Growing evergreen tropical plants in Tenterfield, NSW

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Shirley Hardy
Shirley Hardy's picture
Growing evergreen tropical plants in Tenterfield, NSW

A few years back I thought I'd be a smarty pants and grow some tropical trees that are indigenious to the SE Queensland/Northern NSW area in my garden. I bought a Small Leaved Tamarind; several Kodas; and several Native Frangipanis. I gave a couple of them away. 

Eventually I planted them in the garden and they survived but did get a severe case of sunburnt and then a black frost killed them, so I thought. Actually I thought they were all dead 2 years ago and chopped their trunks down to half their size and gave up hope of them surviving. There were no leaves on the trees at this point. Come the next Spring, they all came back to life and regrew from the ground up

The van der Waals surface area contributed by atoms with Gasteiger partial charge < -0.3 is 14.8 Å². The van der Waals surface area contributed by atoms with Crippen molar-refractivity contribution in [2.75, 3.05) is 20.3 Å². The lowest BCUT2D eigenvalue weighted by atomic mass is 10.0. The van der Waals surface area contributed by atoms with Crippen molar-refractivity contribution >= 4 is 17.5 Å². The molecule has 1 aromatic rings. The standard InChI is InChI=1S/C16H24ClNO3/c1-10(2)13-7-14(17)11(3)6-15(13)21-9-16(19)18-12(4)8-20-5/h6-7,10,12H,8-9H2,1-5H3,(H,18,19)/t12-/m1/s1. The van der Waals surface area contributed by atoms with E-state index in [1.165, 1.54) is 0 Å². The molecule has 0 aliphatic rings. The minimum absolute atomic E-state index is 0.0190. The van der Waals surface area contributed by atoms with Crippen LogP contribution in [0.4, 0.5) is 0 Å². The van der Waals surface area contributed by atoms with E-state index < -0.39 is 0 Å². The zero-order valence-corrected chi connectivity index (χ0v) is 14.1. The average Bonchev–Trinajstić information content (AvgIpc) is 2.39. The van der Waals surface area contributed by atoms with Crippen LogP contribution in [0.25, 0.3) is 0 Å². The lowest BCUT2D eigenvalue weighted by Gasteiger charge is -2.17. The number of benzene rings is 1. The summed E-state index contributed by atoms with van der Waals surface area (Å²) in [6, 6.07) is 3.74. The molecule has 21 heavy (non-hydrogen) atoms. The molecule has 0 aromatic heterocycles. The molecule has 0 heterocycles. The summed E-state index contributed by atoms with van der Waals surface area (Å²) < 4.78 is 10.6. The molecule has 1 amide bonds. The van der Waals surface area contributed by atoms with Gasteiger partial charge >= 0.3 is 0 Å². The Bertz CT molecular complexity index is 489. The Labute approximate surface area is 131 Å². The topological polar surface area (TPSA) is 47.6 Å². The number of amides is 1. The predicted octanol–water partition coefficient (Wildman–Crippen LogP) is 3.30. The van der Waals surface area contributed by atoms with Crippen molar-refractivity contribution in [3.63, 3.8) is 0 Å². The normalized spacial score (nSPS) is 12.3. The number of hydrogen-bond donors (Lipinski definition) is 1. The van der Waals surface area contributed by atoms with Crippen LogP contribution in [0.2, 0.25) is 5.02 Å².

I've left these trees to survive on their own with no watering on my part except watering once or twice over summer when it's really stinking hot. 

This is what I've learnt - my above mentioned evergreen trees are fully decidious.The koda and the small leaved Tamarind (or the Frangipani?) are supposed to be partially decidious if grown in a colder climate but not fully decidious. Mine are all fully decidious. 

As soon as the cold Autumn nights sets in the Tamarind starts going dormant and starts dropping leaves. The other two species hangs on for a bit longer.

As a result of this I have learnt one very important lesson - now that I know they are fully decidious - DON'T CUT THEIR TRUNKS. Also, heavily mulch around their roots.

Shirley Hardy
Shirley Hardy's picture

I've figured out how to keep the Native Frangipanis' leaves on them in autumn/winter. Heavily mulch with lots of organic matter. That seems to be doing the trick anyway. 

I'm at Tenterfield, NSW. (Formerly known as "Hyperbirds".)

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